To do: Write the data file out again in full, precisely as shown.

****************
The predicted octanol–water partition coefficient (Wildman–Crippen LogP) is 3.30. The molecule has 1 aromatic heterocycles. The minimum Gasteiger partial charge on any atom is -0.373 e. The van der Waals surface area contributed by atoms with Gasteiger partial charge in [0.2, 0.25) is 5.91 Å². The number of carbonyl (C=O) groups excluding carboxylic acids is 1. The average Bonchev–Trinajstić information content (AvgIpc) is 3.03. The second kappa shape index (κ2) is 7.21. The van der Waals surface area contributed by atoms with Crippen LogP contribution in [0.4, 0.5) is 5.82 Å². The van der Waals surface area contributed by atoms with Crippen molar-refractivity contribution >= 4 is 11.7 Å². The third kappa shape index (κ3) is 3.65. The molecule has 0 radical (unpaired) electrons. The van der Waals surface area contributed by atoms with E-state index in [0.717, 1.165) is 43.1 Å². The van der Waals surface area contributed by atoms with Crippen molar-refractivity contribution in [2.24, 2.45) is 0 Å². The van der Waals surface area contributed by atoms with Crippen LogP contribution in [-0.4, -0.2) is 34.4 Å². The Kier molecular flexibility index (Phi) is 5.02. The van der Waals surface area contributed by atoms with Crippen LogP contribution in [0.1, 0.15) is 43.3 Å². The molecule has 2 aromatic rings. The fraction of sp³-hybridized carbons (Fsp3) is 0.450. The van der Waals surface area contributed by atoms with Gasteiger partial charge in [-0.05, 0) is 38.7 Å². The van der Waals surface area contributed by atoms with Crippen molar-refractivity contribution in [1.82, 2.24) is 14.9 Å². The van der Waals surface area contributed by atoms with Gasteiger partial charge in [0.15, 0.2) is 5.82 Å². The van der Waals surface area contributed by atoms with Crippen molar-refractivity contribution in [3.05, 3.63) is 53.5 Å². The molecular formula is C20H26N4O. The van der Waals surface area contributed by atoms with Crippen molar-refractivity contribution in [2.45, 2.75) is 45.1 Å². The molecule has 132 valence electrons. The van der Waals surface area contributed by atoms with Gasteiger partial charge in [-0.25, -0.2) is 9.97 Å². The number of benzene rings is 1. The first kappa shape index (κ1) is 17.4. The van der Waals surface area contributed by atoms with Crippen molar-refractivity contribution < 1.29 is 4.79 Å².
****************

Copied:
The predicted octanol–water partition coefficient (Wildman–Crippen LogP) is 3.30. The molecule has 1 aromatic heterocycles. The minimum Gasteiger partial charge on any atom is -0.373 e. The van der Waals surface area contributed by atoms with Gasteiger partial charge in [0.2, 0.25) is 5.91 Å². The number of carbonyl (C=O) groups excluding carboxylic acids is 1. The average Bonchev–Trinajstić information content (AvgIpc) is 3.03. The second kappa shape index (κ2) is 7.21. The van der Waals surface area contributed by atoms with Crippen LogP contribution in [0.4, 0.5) is 5.82 Å². The van der Waals surface area contributed by atoms with Crippen molar-refractivity contribution >= 4 is 11.7 Å². The third kappa shape index (κ3) is 3.65. The molecule has 0 radical (unpaired) electrons. The van der Waals surface area contributed by atoms with E-state index in [0.717, 1.165) is 43.1 Å². The van der Waals surface area contributed by atoms with Crippen molar-refractivity contribution in [2.24, 2.45) is 0 Å². The van der Waals surface area contributed by atoms with Crippen LogP contribution in [-0.4, -0.2) is 34.4 Å². The Kier molecular flexibility index (Phi) is 5.02. The van der Waals surface area contributed by atoms with Crippen LogP contribution in [0.1, 0.15) is 43.3 Å². The molecule has 2 aromatic rings. The fraction of sp³-hybridized carbons (Fsp3) is 0.450. The van der Waals surface area contributed by atoms with Gasteiger partial charge in [-0.05, 0) is 38.7 Å². The van der Waals surface area contributed by atoms with Crippen molar-refractivity contribution in [1.82, 2.24) is 14.9 Å². The van der Waals surface area contributed by atoms with Gasteiger partial charge in [0.15, 0.2) is 5.82 Å². The van der Waals surface area contributed by atoms with Crippen molar-refractivity contribution in [3.05, 3.63) is 53.5 Å². The molecular formula is C20H26N4O. The van der Waals surface area contributed by atoms with Crippen molar-refractivity contribution in [2.45, 2.75) is 45.1 Å². The molecule has 132 valence electrons. The van der Waals surface area contributed by atoms with Gasteiger partial charge in [-0.25, -0.2) is 9.97 Å². The number of benzene rings is 1. The first kappa shape index (κ1) is 17.4. The van der Waals surface area contributed by atoms with Crippen molar-refractivity contribution < 1.29 is 4.79 Å².